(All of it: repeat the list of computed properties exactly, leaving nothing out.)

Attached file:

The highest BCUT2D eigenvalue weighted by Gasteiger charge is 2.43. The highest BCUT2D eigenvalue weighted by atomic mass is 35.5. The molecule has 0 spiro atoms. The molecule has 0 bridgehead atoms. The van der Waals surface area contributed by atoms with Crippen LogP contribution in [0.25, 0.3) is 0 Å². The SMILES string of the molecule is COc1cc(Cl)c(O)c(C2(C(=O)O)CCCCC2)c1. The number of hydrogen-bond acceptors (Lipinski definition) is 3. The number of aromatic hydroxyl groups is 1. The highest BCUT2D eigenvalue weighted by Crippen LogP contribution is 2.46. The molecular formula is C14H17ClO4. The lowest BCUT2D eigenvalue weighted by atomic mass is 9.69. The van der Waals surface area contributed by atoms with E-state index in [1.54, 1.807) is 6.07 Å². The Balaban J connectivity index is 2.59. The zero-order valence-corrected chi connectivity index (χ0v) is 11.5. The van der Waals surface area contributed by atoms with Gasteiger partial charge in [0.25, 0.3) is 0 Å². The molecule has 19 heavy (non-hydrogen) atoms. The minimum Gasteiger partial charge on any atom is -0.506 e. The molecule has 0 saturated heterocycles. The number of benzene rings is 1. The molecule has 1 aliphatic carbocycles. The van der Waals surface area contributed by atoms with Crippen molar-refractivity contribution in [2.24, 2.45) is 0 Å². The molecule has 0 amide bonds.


The highest BCUT2D eigenvalue weighted by Gasteiger charge is 2.43. The highest BCUT2D eigenvalue weighted by atomic mass is 35.5. The molecule has 0 spiro atoms. The molecule has 0 bridgehead atoms. The van der Waals surface area contributed by atoms with Crippen LogP contribution in [0.25, 0.3) is 0 Å². The SMILES string of the molecule is COc1cc(Cl)c(O)c(C2(C(=O)O)CCCCC2)c1. The number of hydrogen-bond acceptors (Lipinski definition) is 3. The number of aromatic hydroxyl groups is 1. The highest BCUT2D eigenvalue weighted by Crippen LogP contribution is 2.46. The molecular formula is C14H17ClO4. The lowest BCUT2D eigenvalue weighted by atomic mass is 9.69. The van der Waals surface area contributed by atoms with E-state index in [1.54, 1.807) is 6.07 Å². The Balaban J connectivity index is 2.59. The zero-order valence-corrected chi connectivity index (χ0v) is 11.5. The van der Waals surface area contributed by atoms with Gasteiger partial charge in [0.25, 0.3) is 0 Å². The molecule has 19 heavy (non-hydrogen) atoms. The minimum Gasteiger partial charge on any atom is -0.506 e. The molecule has 0 saturated heterocycles. The number of benzene rings is 1. The molecule has 1 aliphatic carbocycles. The van der Waals surface area contributed by atoms with Crippen molar-refractivity contribution in [2.24, 2.45) is 0 Å². The molecule has 0 amide bonds.